It is tempting to proclaim Mark Hughes the Premier League's Axl Rose. When gigging in modest clubs and forced to work within tight-as-leather constraints he excels; when surrounded by riches that give him the freedom to indulge his grander plans, he releases jumbled and overblown bilge. But that analogy does not quite stand up because Hughes the manager has never reached the height Rose did (although the disciplinary record of his Blackburn Rovers did hint at an appetite for destruction). Still, Hughes rocked at Blackburn and Fulham – relative to his discordant stints at Manchester City and Queens Park Rangers – and now his early sessions at Stoke City suggest he may have regained his mojo.
Arsenal versus Stoke used to be the ultimate Premier League culture clash but when the sides meet at the Emirates on Sunday, Stoke are likely to show that they are evolving under Hughes. Stoke have not suddenly become Paradise City but the difference between them this season and during the end of the Tony Pulis era is already stark: simply put, Stoke are passing the ball more accurately and cleverly, moving opponents around with skill as well as muscle. Opta statistics speak volumes: this term they have averaged more than 70 passes more per match than they did last season and their average rate of possession has climbed from 42.8% to 47.5%, which is especially impressive considering that two of their four opponents have been the habitual ball-hogs of Liverpool and Manchester City. You could argue that anyone could improve Stoke's ball retention after the crudeness of Pulis, but changing a club style is not easy – just ask José Mourinho.
Hughes is not just making Stoke more pretty, he also appears to be making them more effective. That was the most galling aspect of Pulis towards the end; the apparent refusal to accept that his trusted formula had stopped working and Stoke were regressing after years of admirable gains. Stoke looked shaky at the back on the opening day of this campaign at Anfield, when they had to rely on the splendid Asmir Begovic to keep the score down, but they have tightened up since then, suggesting the defensive fortitude Pulis instilled remains intact despite full-backs now being allowed to venture forward.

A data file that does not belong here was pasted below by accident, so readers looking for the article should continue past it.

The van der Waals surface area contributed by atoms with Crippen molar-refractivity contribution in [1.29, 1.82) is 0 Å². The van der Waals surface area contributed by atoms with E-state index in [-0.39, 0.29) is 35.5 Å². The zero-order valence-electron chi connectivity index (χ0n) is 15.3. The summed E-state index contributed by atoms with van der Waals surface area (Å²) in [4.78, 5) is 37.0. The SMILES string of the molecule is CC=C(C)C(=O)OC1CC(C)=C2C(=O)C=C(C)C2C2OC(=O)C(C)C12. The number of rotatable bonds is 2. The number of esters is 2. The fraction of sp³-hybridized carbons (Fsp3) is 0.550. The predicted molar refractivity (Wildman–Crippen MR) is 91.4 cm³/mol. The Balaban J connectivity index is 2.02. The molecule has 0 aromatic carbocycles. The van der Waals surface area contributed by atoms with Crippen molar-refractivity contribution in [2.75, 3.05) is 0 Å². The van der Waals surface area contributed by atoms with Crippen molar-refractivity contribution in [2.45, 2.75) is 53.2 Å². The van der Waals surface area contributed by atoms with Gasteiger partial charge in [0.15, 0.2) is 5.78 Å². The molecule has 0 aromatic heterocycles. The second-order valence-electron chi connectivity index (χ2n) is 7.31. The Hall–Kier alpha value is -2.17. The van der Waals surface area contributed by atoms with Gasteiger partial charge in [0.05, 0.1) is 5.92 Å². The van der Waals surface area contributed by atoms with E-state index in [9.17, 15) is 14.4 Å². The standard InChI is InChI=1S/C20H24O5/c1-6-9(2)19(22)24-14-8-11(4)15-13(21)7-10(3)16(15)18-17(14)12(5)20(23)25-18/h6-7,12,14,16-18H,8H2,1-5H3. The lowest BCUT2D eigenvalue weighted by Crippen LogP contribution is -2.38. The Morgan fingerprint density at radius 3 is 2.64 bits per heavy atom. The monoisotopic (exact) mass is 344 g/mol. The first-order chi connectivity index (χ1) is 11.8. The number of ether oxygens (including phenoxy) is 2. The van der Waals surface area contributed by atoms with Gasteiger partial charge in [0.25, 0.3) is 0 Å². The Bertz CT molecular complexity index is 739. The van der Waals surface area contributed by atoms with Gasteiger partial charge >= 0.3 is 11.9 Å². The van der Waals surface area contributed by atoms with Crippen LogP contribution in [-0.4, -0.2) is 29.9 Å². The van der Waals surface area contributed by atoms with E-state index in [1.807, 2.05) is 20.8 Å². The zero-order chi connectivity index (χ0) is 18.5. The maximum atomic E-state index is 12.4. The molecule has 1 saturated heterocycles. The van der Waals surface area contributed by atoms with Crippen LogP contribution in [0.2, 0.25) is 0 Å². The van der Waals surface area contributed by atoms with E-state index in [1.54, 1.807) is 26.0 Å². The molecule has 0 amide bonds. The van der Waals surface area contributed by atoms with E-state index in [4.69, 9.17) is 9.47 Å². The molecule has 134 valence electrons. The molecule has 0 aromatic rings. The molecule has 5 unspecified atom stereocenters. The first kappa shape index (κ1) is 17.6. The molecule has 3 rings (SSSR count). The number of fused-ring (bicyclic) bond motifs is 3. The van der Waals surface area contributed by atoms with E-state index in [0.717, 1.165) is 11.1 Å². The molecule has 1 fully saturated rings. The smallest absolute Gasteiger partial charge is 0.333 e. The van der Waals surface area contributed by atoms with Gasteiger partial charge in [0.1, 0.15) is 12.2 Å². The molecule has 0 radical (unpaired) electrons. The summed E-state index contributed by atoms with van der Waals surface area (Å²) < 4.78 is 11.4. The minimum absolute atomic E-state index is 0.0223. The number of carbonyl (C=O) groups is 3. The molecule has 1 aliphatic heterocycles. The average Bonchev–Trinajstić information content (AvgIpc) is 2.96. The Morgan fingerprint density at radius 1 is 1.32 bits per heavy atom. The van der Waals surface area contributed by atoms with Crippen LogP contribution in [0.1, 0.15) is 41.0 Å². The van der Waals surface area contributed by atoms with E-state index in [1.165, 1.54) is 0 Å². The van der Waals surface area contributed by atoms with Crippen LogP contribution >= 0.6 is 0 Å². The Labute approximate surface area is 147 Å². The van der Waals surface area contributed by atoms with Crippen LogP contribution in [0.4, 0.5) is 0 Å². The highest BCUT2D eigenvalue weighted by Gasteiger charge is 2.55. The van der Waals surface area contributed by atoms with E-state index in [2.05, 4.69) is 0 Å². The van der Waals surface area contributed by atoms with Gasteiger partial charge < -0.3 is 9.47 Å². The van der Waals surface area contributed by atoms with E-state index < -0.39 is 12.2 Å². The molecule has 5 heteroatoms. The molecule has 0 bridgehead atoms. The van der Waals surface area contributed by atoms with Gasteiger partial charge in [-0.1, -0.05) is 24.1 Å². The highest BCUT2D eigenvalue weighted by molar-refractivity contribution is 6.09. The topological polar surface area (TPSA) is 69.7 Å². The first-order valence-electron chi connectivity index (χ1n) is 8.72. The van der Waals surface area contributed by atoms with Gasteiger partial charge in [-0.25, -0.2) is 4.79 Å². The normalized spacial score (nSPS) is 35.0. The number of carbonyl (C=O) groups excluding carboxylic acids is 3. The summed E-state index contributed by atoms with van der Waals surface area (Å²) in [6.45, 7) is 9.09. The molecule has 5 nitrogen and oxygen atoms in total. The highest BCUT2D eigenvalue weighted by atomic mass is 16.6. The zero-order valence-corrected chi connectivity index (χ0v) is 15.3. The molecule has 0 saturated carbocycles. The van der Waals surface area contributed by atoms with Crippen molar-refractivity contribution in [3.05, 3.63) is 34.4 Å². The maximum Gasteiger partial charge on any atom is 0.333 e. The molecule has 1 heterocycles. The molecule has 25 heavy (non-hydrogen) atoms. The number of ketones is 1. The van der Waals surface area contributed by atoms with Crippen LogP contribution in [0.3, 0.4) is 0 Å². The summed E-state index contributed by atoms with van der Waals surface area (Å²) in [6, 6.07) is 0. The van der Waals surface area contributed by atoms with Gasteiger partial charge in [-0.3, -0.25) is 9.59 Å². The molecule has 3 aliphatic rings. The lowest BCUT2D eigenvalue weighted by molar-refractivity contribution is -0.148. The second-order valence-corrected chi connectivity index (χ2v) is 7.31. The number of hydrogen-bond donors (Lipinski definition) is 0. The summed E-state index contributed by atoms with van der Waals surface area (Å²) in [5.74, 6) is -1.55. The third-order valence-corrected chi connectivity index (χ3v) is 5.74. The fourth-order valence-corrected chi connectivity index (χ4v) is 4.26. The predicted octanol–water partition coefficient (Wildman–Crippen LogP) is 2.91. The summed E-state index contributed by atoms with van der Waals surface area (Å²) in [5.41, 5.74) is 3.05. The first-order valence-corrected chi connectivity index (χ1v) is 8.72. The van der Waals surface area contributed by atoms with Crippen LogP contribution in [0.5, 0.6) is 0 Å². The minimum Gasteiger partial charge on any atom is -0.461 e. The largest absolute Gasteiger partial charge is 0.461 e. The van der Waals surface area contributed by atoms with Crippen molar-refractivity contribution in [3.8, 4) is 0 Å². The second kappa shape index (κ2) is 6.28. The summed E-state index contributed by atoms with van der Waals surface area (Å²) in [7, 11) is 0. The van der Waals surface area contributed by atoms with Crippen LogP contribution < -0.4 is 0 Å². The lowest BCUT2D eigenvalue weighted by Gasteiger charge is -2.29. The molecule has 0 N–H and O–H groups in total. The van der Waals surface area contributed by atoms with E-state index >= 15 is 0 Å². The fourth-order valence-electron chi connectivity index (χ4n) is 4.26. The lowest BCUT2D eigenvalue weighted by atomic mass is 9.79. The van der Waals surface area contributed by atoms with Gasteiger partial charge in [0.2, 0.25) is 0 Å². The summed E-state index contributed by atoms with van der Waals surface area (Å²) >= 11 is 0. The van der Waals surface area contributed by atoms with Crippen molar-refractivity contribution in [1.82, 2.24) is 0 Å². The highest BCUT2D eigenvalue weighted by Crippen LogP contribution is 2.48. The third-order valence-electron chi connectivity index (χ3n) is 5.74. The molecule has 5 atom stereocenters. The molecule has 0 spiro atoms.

Style has certainly not come at the cost of solidity. While making more passes and having more of the ball, Stoke have also made more tackles on average this season than they did last term.
Going forward is where the main strides have been made, with Stoke creating more chances than at any time since their promotion to the Premier League in 2008. Last season they averaged fewer shots on target than any other team in the top-flight – this season they rank joint ninth. They can be expected to find even more openings if the bold summer recruits Marko Arnautovic and Oussama Assaidi fulfil their rich potential. Whereas Stoke depended on the willing but waning Jon Walters and Matthew Etherington to supply quality from the wings, the new arrivals and the return of Jermain Pennant from the cold give them an array of options, including additional trickery and speed. In the middle, Steven N'Zonzi is revelling in being encouraged to showcase his finesse and vision, helping to make Stoke less predictable and himself, it seems, less prone to committing angry fouls.
What Stoke need now is to start converting more of the chances they are creating. The lack of a regular goal-getter risks inhibiting their progress. Walters, Kenwyne Jones and Peter Crouch have their merits but to count on them to be prolific would be not so much blue-sky as pie-in-the-sky thinking. A new striker is needed. One will come in January, when, with the Major League Soccer season over, the 20-year-old Juan Agudelo will arrive following his free transfer from New England Revolution. If he is ready to prosper straight away, perhaps Hughes will not have to spend millions in search of a solution. That, surely, would be a good thing.